Issue #2(16) 2018 Astronautics

Using algae to support astronauts on deep space missions

LED-lit photobioreactor that cultivates algae under controlled atmospheric pressures, developed at the University of Colorado Boulder.
LED-lit photobioreactor that cultivates algae under controlled atmospheric pressures, developed at the University of Colorado Boulder.
Tobias Niederwieser University of Colorado, Boulder, USA

Among the many challenges to overcome before would-be space explorers can embark on long-duration expeditions to other planets is the problem of how to replenish food and oxygen supplies along the way. Tobias Niederwieser asks if a simple but diverse group of aquatic organisms with the ability to conduct photosynthesis could be one of the solutions. Commonly known as algae, these organisms are not only critical to sustaining life on Earth but they could be the key to providing sustenance and breathable air on board future spacecraft too.

To support astronauts onboard the International Space Station (ISS), we currently resupply about seven tons of water and five tons of food a year. This is in addition to the oxygen that is already recovered from exhaled carbon dioxide, along with potable water extracted from human waste water.

Consider then if we were to use the same technologies currently employed on the ISS for a mission to Mars; if you extrapolate these rates to a four-crew, three-year mission, just the resupply mass itself accumulates to about 24 tons. This is a huge amount and much heavier than the 22-ton payload mass one Space Launch System (SLS) is expected to launch towards the red planet. Even so, this calculation does not account for such things as the crew, systems, landers, etc, all making it seem quite unfeasible to say the least.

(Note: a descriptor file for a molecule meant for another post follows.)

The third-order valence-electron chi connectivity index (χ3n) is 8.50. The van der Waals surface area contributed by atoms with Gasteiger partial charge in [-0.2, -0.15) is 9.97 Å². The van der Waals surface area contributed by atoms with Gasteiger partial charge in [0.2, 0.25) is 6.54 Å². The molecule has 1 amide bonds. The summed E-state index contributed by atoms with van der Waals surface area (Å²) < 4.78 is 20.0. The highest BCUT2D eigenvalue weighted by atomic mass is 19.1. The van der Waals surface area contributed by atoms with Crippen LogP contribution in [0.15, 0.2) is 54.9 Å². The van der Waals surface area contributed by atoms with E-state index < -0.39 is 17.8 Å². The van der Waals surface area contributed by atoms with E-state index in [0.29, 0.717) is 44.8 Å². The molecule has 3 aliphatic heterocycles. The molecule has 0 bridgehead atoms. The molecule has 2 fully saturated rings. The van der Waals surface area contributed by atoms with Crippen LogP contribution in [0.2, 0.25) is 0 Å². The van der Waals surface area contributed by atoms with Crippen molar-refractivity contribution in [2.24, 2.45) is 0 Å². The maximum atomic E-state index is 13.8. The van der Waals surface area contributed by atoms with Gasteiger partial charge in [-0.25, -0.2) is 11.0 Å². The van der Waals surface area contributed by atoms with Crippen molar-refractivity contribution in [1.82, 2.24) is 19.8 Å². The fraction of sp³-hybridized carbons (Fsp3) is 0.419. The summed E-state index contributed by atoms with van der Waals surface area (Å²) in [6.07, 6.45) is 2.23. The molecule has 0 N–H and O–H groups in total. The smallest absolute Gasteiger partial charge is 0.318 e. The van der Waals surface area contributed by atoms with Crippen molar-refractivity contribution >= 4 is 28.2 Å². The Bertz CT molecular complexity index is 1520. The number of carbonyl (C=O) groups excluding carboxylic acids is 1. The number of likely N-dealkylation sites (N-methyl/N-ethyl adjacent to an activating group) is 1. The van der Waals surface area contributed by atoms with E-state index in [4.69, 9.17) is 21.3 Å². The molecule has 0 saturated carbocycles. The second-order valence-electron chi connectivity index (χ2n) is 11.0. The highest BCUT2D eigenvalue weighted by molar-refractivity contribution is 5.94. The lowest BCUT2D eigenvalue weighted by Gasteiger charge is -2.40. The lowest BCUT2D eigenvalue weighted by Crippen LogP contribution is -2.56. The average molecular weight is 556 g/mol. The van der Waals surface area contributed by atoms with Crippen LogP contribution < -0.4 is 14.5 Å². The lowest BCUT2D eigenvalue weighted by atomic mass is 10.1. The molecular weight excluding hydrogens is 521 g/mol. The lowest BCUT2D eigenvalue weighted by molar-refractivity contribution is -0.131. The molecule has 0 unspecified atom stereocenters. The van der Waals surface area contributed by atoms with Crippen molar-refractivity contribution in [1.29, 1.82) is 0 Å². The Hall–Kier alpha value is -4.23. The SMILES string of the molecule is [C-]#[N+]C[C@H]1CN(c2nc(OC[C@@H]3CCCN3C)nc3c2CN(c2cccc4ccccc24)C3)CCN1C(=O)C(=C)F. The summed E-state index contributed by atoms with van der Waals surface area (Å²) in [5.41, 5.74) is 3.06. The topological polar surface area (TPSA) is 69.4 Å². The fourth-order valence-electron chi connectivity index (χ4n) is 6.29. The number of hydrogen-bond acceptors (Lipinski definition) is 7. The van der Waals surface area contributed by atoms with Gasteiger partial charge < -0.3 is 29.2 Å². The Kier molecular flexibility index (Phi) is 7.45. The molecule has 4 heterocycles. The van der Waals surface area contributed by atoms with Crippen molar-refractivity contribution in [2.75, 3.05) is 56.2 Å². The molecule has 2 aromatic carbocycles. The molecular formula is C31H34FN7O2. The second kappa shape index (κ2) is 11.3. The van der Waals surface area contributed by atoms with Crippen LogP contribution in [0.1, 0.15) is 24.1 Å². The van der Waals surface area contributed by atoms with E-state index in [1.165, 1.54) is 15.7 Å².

To continue reading this premium article, subscribe now for unlimited access to all online content

If you already have a login and password to access - Please log in to be able to read all the articles of the site.

Popular articles

See also


Eating in space: from Michelin-starred chefs to self-sufficiency


Why We Need Space Artists


From the kitchen… to the stars?

Popular articles

An artistic vision of the space debris nightmare. Specials

Urgent action needed to avert space debris threat

Simulation of two merging black holes where the colours represent quantities related to the gravitational waves emitted from the system. LISA Pathfinder is paving the way for the detection of gravitational waves from space. Science

LISA Pathfinder – paving the way for future studies of the gravitational universe

A Soyuz 2.1A rocket lifts off on 27 December from Vostochny Cosmodrome carrying a pair pf Kanopus-V remote sensing satellites and a secondary payload of 26 smallsats arranged by GK Launch Services. Astronautics

Space launch industry analysis